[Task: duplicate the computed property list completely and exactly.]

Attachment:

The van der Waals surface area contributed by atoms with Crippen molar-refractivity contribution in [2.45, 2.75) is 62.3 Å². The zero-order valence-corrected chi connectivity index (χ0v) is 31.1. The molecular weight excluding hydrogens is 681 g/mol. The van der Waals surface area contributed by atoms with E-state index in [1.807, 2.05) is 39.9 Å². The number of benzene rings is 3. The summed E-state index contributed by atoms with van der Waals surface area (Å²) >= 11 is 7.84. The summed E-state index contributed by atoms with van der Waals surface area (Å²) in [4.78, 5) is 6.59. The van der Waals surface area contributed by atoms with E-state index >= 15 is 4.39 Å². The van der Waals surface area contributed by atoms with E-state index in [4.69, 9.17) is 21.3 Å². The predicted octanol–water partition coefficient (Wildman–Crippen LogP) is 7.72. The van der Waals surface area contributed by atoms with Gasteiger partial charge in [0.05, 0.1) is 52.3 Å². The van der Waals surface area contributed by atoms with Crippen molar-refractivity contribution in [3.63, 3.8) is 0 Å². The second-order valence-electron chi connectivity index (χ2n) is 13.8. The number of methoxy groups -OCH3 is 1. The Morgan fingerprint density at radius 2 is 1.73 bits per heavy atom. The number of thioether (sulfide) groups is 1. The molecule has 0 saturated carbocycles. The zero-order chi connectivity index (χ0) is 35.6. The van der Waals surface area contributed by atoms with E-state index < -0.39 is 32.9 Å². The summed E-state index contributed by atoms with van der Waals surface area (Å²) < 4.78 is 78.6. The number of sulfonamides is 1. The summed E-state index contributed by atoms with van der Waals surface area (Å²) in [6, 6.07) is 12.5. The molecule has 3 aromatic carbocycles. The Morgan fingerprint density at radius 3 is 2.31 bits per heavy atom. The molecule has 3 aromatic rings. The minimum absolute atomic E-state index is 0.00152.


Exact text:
The van der Waals surface area contributed by atoms with Crippen molar-refractivity contribution in [2.45, 2.75) is 62.3 Å². The zero-order valence-corrected chi connectivity index (χ0v) is 31.1. The molecular weight excluding hydrogens is 681 g/mol. The van der Waals surface area contributed by atoms with E-state index in [1.807, 2.05) is 39.9 Å². The number of benzene rings is 3. The summed E-state index contributed by atoms with van der Waals surface area (Å²) >= 11 is 7.84. The summed E-state index contributed by atoms with van der Waals surface area (Å²) in [4.78, 5) is 6.59. The van der Waals surface area contributed by atoms with E-state index >= 15 is 4.39 Å². The van der Waals surface area contributed by atoms with E-state index in [4.69, 9.17) is 21.3 Å². The predicted octanol–water partition coefficient (Wildman–Crippen LogP) is 7.72. The van der Waals surface area contributed by atoms with Gasteiger partial charge in [0.05, 0.1) is 52.3 Å². The van der Waals surface area contributed by atoms with Crippen molar-refractivity contribution in [3.63, 3.8) is 0 Å². The second-order valence-electron chi connectivity index (χ2n) is 13.8. The number of methoxy groups -OCH3 is 1. The Morgan fingerprint density at radius 2 is 1.73 bits per heavy atom. The number of thioether (sulfide) groups is 1. The molecule has 0 saturated carbocycles. The zero-order chi connectivity index (χ0) is 35.6. The van der Waals surface area contributed by atoms with E-state index < -0.39 is 32.9 Å². The summed E-state index contributed by atoms with van der Waals surface area (Å²) < 4.78 is 78.6. The number of sulfonamides is 1. The summed E-state index contributed by atoms with van der Waals surface area (Å²) in [6, 6.07) is 12.5. The molecule has 3 aromatic carbocycles. The Morgan fingerprint density at radius 3 is 2.31 bits per heavy atom. The molecule has 3 aromatic rings. The minimum absolute atomic E-state index is 0.00152.